News Briefs: Archives 2011 & Earlier

Very Briefly …

Bully Foes Pushed Around: Mary Harvey, founder of Prescott, Ariz.-based Safe Schools, Safe Students, is an eternal optimist. Since mid-fall her agency has been hit by four threatening graffiti attacks along with threatening e-mails and phone calls (much of it racist, anti-Semitic and anti-gay), and vandalism damaging the power steering of an agency car. “It means we’re making a difference,” she said. Safe Schools, Safe Students is a comprehensive resource for those involved in school safety and security. Among their services are a newsletter, a website ( and a student-run anti-bullying hotline (8NO-BULLIES). Many youths who ran the hotline have left out of fear, according to Harvey. She says the FBI has been called in. The Jewish Defense League has donated an upgraded camera security system and is offering a $1,000 reward to whomever catches the vandals.

Ecstacy’s Evil Twin: A drug that is similar to MDMA (ecstacy) but produces less of a high and a greater risk for fatal overdose is being sold as ecstacy. According to DanceSafe, a nonprofit drug public education organization, PMA (paramethoxyamphetamine), which can cause body temperatures to rise dangerously, was blamed for at least nine youth deaths last year in the U.S., plus a number of deaths in Canada, Australia and Europe. According to the DanceSafe website (, PMA “is not being manufactured because people like it. It is being manufactured and sold as ‘ecstasy’ because the chemicals [needed] to make it are easier to obtain than the chemicals [needed] to make real ecstasy.” All known PMA pills are white or tan, thicker than ecstacy pills and bear the Mitsubishi logo. Other types may exist. A single pill can cause a fatal overdose.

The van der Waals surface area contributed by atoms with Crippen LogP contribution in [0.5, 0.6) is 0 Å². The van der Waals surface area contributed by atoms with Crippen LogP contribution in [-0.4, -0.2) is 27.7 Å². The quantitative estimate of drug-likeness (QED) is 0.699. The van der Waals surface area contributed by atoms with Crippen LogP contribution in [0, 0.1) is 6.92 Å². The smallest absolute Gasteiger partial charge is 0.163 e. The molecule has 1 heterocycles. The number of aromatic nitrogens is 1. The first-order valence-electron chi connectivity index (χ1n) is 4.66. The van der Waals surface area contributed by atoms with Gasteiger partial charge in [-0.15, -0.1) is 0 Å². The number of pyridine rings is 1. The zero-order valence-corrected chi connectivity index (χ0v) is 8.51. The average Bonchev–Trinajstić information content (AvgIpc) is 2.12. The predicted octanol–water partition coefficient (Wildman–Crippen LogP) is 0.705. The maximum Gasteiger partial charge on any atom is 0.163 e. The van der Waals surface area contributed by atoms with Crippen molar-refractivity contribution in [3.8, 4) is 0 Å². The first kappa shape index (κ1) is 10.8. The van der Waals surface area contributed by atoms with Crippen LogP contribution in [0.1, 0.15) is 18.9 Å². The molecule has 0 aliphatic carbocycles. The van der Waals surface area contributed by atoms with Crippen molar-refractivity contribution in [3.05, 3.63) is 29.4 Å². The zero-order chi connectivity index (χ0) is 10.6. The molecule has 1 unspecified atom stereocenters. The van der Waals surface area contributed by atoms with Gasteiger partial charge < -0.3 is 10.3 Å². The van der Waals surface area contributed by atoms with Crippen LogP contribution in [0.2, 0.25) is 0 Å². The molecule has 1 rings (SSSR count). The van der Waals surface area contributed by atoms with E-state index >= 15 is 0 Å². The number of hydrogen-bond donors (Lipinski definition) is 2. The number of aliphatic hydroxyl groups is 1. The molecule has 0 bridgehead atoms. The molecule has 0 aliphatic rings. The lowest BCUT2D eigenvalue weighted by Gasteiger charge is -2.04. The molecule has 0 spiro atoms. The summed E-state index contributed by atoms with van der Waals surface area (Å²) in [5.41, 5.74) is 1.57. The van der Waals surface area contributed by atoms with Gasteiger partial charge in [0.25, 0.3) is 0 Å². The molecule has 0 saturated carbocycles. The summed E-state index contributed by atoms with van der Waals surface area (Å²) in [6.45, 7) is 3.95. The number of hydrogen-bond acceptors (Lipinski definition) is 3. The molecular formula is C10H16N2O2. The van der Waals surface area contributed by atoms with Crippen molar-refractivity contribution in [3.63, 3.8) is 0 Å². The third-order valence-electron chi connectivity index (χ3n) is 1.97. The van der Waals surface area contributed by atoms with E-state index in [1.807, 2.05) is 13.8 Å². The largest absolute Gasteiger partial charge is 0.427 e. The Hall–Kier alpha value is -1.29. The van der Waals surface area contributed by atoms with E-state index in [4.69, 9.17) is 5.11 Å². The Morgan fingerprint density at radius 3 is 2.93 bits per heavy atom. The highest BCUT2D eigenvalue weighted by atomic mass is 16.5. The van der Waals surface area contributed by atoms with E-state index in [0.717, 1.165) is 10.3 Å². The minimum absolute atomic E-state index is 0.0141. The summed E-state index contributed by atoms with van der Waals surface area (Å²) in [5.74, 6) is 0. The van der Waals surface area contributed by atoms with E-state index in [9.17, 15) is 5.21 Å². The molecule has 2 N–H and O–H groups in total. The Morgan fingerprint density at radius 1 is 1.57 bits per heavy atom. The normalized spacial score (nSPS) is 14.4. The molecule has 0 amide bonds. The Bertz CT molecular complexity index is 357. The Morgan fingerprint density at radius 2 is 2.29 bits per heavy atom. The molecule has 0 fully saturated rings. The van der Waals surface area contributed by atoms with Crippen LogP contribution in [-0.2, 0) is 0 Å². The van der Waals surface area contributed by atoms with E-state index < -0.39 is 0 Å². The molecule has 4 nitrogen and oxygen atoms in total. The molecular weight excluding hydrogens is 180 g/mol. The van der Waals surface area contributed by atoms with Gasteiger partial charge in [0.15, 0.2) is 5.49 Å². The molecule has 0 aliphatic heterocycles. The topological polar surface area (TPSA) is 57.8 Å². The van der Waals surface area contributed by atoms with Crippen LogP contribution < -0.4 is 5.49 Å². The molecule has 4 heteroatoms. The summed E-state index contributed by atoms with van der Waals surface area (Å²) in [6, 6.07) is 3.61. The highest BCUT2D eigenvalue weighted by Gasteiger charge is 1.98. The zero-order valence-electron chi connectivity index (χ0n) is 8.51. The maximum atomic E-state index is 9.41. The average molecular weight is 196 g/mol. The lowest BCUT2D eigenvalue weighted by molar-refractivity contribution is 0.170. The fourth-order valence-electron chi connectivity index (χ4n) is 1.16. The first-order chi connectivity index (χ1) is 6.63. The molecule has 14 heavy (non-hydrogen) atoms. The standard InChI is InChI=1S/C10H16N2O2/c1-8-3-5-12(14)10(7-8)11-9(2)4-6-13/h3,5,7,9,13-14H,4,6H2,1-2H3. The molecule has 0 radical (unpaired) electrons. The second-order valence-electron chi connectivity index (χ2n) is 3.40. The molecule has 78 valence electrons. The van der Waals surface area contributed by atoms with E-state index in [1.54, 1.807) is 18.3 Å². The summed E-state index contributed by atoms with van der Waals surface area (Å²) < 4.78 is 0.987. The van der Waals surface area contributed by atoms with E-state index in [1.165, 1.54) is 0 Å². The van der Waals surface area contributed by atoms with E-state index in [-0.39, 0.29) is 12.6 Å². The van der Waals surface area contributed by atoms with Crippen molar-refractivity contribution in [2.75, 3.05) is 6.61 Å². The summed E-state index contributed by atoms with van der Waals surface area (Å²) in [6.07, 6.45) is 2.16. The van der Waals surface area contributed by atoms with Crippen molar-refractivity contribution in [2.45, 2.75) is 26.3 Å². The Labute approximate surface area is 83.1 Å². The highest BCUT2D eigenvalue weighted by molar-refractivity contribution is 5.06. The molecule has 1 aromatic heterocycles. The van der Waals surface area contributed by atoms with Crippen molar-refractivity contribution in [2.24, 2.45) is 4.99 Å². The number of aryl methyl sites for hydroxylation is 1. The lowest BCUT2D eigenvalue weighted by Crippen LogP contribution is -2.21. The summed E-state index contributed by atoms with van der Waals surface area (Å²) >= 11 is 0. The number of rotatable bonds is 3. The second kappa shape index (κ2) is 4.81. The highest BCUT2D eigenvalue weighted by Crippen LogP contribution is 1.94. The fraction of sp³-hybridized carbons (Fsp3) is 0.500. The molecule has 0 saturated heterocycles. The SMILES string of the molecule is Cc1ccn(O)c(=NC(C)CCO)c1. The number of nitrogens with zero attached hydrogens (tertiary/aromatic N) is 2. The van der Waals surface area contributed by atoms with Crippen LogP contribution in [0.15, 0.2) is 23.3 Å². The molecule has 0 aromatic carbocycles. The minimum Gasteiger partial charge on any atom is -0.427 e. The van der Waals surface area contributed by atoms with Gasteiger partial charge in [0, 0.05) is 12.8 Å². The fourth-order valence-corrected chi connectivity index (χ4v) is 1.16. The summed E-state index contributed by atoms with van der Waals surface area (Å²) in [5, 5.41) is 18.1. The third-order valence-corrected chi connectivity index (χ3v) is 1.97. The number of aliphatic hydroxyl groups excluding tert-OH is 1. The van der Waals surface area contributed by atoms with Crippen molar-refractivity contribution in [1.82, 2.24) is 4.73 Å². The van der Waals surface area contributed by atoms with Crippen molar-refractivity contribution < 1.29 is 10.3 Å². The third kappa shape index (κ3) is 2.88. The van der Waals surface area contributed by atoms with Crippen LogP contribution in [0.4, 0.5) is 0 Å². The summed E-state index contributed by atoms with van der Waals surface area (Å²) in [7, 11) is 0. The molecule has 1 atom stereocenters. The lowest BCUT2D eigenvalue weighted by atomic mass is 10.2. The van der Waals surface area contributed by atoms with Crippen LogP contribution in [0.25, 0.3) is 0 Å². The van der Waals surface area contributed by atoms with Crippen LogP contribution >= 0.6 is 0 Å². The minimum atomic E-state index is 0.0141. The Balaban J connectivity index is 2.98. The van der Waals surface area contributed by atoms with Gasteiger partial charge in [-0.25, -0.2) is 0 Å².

IRS Change of Heart: The International Revenue Service (IRS) has changed a policy that disqualified parents of abducted children from claiming them as dependents. Under the new policy parents, who often spend large amounts of money searching for their children, may take the normal dependent child deduction. The new policy applies only to cases in which the child is abducted by someone outside the family, and the parent claiming dependence had the child as a dependent before the abduction. “We think this is a positive step, and a very necessary step,” said Ernie Allen, president of the National Center for Missing and Exploited Children.

Alcohol Test Kits: In an effort to cut down on underage drinking, the township of Voorhees, N.J., is distributing free blood-alcohol level test kits to parents of adolescents through a police station and high school. Gary Finger, the mayor of Voorhees, who has two teenage daughters, instituted the program with the idea that young people will be more likely to decline drinks if they know they will be tested when they get home, and penalized if they fail the test. “If my girls have substantially missed their curfew, they know I will be giving them a test,” said Finger in a statement. “Refuse the test, or fail the test, the car insurance will be stopped and the car is history.” The kit involves a cotton swab for collecting saliva, and a gauge that indicates the blood-alcohol level of the saliva when the swab is pressed against its base.